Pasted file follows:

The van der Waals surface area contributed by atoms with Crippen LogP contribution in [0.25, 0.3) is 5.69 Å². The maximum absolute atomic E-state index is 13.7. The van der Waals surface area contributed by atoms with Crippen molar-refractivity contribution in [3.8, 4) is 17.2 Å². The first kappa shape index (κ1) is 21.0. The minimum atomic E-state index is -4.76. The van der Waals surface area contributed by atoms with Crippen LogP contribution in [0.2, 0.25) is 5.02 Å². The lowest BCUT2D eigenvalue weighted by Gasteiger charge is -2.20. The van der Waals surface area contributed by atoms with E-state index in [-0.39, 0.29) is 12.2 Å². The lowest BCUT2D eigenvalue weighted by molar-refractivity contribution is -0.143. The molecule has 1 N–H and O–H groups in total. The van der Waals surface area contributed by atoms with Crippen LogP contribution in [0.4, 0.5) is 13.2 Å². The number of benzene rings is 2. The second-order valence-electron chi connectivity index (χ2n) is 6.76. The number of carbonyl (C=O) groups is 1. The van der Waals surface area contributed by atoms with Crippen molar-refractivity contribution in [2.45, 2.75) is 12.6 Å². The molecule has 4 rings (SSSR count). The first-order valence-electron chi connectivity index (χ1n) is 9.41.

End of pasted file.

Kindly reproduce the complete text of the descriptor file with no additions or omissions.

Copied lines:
The van der Waals surface area contributed by atoms with Crippen LogP contribution in [0.25, 0.3) is 5.69 Å². The maximum absolute atomic E-state index is 13.7. The van der Waals surface area contributed by atoms with Crippen molar-refractivity contribution in [3.8, 4) is 17.2 Å². The first kappa shape index (κ1) is 21.0. The minimum atomic E-state index is -4.76. The van der Waals surface area contributed by atoms with Crippen LogP contribution in [0.2, 0.25) is 5.02 Å². The lowest BCUT2D eigenvalue weighted by Gasteiger charge is -2.20. The van der Waals surface area contributed by atoms with E-state index in [-0.39, 0.29) is 12.2 Å². The lowest BCUT2D eigenvalue weighted by molar-refractivity contribution is -0.143. The molecule has 1 N–H and O–H groups in total. The van der Waals surface area contributed by atoms with Crippen LogP contribution in [0.4, 0.5) is 13.2 Å². The number of benzene rings is 2. The second-order valence-electron chi connectivity index (χ2n) is 6.76. The number of carbonyl (C=O) groups is 1. The van der Waals surface area contributed by atoms with Crippen molar-refractivity contribution in [2.45, 2.75) is 12.6 Å². The molecule has 4 rings (SSSR count). The first-order valence-electron chi connectivity index (χ1n) is 9.41.